A bit off topic but perhaps timely… I do not totally begrudge the fact that BC Place (new corporate name to be announced soon?). I would prefer it to be named after an inspiring hero like Terry Fox than a corporation but maybe In the light of budget realities a paying sponsor is ok.

    Thank for the post Mr Farrell.


  2. I hear the delay in naming the building for a corporate sponsor is argument over how the revenue is shared between the main tenants and the facility owner. Naming for Terry Fox would be appropriate.

    Trade shows? But the convention centres on the waterfront sit empty most of the time. Is it not absurd to use a 60,000 seat stadium for events that need 2% of that capacity?


  3. The over 1/2 billion spent to re-roof BC Place really illustrates the financial wizardry of our BC liaRs when you (irony alert)compare it to that dumb guy from Toronto (/irony alert) that purchased the 83,000 seat Pontiac Silverdome and its 40 or so acres of parking from the city of Detroit for less than the cost of the new roof on the marshmallow.

    Perhaps the Marshmallow would be a could topic for the show on Knowledge “Frontiers (of insanity) of Construction!”


  4. This spent money of $563-million renovating the stadium is a Catch-22. In the last seven months, the Sky Train line and Millenium have been breaking down, longer and longer.

    What's the point of having all these huge facilities in downtown Vancouver if the masses can't get there?

    At some point the BC Liberals are going to have to wake up to the fact that the 25 year life span of a BC Place roof is the same life span of an electronic system for the Skytrain system.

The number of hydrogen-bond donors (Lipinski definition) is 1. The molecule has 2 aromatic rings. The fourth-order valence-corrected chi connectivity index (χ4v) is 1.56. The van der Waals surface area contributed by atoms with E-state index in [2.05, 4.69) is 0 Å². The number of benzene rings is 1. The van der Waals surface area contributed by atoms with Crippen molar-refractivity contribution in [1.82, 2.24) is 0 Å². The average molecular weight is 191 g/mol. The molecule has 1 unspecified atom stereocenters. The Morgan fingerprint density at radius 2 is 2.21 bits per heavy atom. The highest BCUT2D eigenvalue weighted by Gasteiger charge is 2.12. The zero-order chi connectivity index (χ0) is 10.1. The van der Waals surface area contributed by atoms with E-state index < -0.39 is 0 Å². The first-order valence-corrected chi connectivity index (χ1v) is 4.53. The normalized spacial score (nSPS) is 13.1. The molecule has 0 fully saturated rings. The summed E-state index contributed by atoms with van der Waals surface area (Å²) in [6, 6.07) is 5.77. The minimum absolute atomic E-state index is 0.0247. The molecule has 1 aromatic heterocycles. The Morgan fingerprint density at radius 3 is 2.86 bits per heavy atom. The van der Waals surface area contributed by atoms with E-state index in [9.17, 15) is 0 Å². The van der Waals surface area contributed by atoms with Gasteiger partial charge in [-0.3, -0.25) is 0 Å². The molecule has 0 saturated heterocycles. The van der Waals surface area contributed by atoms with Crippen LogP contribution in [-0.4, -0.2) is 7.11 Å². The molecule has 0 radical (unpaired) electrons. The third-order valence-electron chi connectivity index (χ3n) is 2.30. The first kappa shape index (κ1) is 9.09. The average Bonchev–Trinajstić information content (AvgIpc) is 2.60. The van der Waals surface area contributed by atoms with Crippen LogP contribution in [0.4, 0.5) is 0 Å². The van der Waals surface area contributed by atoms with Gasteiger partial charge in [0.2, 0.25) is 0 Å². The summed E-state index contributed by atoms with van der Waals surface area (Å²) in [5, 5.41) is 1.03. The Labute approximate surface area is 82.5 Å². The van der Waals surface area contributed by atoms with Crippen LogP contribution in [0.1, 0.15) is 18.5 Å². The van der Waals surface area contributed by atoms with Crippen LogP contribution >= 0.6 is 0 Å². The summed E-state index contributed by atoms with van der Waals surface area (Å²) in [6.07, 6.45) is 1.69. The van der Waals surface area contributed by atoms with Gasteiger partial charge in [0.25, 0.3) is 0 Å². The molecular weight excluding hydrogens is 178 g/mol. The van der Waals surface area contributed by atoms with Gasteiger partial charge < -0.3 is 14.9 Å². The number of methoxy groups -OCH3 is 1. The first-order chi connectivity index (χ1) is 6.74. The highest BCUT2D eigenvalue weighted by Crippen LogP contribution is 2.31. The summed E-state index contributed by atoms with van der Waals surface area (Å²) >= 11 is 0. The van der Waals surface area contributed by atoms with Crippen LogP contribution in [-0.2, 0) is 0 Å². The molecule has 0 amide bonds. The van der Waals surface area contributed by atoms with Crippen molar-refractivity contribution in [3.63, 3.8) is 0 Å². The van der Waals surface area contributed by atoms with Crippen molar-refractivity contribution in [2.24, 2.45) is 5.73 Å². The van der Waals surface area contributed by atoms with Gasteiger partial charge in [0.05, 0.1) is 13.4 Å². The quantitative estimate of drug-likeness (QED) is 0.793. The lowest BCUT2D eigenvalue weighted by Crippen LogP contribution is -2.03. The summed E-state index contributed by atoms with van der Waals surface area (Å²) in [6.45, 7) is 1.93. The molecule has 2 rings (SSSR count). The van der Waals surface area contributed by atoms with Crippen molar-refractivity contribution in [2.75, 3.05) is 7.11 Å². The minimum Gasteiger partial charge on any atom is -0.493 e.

Problem is, like BC Hydro, Skytrain needs an input of cash to fix both of their problems which means that the BC Liberal government is getting ready to privatize both items just like they did to BC Rail.


  5. Even BC's rivers went private, as did the BCR. The Campbell/Clark BC Liberals, have turned BC into, a swamp of fetid corruption.

    Campbell and Harper pretty much dismantled BC. Campbell thieved and sold our assets. Then, there was Campbell and Harper's HST scam. It is one thing if, BC's HST was kept in BC. However, Harper was drooling at the mouth for BC's HST, so it was forced onto us, to give to big business and Harper. There wasn't even a full debate in the Legislature. There was no representation for BC's HST. That tax could have paid for, a lot of things for this province. Harper and Campbell, have financially destroyed BC.

    As it stands right now, I think BC is busted, flat broke and unable to do any fixing on anything.


  6. What really drives me bonkers, Norman, is that the public continues to be oblivious to reality. They have again been suckered down the same old devious road.

    When BC Place was first built, it was going to be the essential venue for the B.C. Lions (barely a notch above “zero revenue generating” Canadian College football), the Whitecaps (they were going to be the champion of a “new North American Bundes League”), as well as a hometown for Major League Baseball (if only they could get a franchise).

    The latter did not happen and it won't, but the oblivious public continues to let themselves be scammed by the elite hucksters who steal from the public purse.